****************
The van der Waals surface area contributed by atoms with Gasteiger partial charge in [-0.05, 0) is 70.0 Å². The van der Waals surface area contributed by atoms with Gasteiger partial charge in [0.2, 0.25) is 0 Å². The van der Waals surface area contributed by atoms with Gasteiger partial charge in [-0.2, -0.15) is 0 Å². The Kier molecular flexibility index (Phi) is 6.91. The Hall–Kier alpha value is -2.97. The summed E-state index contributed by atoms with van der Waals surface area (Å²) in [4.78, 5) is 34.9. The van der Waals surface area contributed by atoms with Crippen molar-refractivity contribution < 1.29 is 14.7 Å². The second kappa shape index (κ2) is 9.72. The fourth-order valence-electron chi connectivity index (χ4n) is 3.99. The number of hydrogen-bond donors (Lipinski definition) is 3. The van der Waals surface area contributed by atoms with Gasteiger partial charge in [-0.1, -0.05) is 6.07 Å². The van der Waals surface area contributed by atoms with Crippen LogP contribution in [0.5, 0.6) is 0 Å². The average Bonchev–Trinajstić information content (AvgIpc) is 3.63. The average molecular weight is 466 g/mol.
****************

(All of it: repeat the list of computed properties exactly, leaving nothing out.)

The van der Waals surface area contributed by atoms with Gasteiger partial charge in [-0.05, 0) is 70.0 Å². The van der Waals surface area contributed by atoms with Gasteiger partial charge in [0.2, 0.25) is 0 Å². The van der Waals surface area contributed by atoms with Gasteiger partial charge in [-0.2, -0.15) is 0 Å². The Kier molecular flexibility index (Phi) is 6.91. The Hall–Kier alpha value is -2.97. The summed E-state index contributed by atoms with van der Waals surface area (Å²) in [4.78, 5) is 34.9. The van der Waals surface area contributed by atoms with Crippen molar-refractivity contribution < 1.29 is 14.7 Å². The second kappa shape index (κ2) is 9.72. The fourth-order valence-electron chi connectivity index (χ4n) is 3.99. The number of hydrogen-bond donors (Lipinski definition) is 3. The van der Waals surface area contributed by atoms with Gasteiger partial charge in [-0.1, -0.05) is 6.07 Å². The van der Waals surface area contributed by atoms with Crippen LogP contribution in [0.5, 0.6) is 0 Å². The average Bonchev–Trinajstić information content (AvgIpc) is 3.63. The average molecular weight is 466 g/mol.